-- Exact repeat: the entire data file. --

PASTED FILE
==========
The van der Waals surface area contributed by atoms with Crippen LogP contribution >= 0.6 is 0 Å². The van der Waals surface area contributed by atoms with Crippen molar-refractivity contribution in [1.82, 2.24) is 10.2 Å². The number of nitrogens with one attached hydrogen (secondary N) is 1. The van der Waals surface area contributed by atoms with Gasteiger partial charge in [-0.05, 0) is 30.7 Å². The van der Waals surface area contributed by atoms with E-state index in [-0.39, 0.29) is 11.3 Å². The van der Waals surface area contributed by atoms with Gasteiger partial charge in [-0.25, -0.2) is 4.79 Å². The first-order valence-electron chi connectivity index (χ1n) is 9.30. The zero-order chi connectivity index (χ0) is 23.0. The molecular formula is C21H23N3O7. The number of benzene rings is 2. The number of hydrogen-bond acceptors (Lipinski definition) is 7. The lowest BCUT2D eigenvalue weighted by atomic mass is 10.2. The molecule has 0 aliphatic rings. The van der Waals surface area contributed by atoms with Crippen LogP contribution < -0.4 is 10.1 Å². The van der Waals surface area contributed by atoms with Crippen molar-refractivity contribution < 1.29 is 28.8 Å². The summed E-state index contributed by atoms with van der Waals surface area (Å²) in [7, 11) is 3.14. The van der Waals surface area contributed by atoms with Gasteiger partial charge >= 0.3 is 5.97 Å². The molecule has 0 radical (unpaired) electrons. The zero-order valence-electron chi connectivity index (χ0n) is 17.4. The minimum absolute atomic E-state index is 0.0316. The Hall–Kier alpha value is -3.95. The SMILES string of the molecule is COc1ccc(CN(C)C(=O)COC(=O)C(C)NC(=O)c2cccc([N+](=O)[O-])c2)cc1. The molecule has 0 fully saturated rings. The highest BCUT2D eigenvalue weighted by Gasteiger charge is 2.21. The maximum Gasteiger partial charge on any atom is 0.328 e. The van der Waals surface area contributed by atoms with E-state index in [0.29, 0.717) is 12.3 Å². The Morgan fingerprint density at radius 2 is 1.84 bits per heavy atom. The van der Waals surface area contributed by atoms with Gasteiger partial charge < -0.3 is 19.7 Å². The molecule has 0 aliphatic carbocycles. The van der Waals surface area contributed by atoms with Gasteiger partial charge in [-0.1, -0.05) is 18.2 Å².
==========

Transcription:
The van der Waals surface area contributed by atoms with Crippen LogP contribution >= 0.6 is 0 Å². The van der Waals surface area contributed by atoms with Crippen molar-refractivity contribution in [1.82, 2.24) is 10.2 Å². The number of nitrogens with one attached hydrogen (secondary N) is 1. The van der Waals surface area contributed by atoms with Gasteiger partial charge in [-0.05, 0) is 30.7 Å². The van der Waals surface area contributed by atoms with E-state index in [-0.39, 0.29) is 11.3 Å². The van der Waals surface area contributed by atoms with Gasteiger partial charge in [-0.25, -0.2) is 4.79 Å². The first-order valence-electron chi connectivity index (χ1n) is 9.30. The zero-order chi connectivity index (χ0) is 23.0. The molecular formula is C21H23N3O7. The number of benzene rings is 2. The number of hydrogen-bond acceptors (Lipinski definition) is 7. The lowest BCUT2D eigenvalue weighted by atomic mass is 10.2. The molecule has 0 aliphatic rings. The van der Waals surface area contributed by atoms with Crippen LogP contribution < -0.4 is 10.1 Å². The van der Waals surface area contributed by atoms with Crippen molar-refractivity contribution < 1.29 is 28.8 Å². The summed E-state index contributed by atoms with van der Waals surface area (Å²) in [7, 11) is 3.14. The van der Waals surface area contributed by atoms with Gasteiger partial charge >= 0.3 is 5.97 Å². The molecule has 0 radical (unpaired) electrons. The zero-order valence-electron chi connectivity index (χ0n) is 17.4. The minimum absolute atomic E-state index is 0.0316. The Hall–Kier alpha value is -3.95. The SMILES string of the molecule is COc1ccc(CN(C)C(=O)COC(=O)C(C)NC(=O)c2cccc([N+](=O)[O-])c2)cc1. The molecule has 0 fully saturated rings. The highest BCUT2D eigenvalue weighted by Gasteiger charge is 2.21. The maximum Gasteiger partial charge on any atom is 0.328 e. The van der Waals surface area contributed by atoms with E-state index in [0.29, 0.717) is 12.3 Å². The Morgan fingerprint density at radius 2 is 1.84 bits per heavy atom. The van der Waals surface area contributed by atoms with Gasteiger partial charge < -0.3 is 19.7 Å². The molecule has 0 aliphatic carbocycles. The van der Waals surface area contributed by atoms with Gasteiger partial charge in [-0.1, -0.05) is 18.2 Å².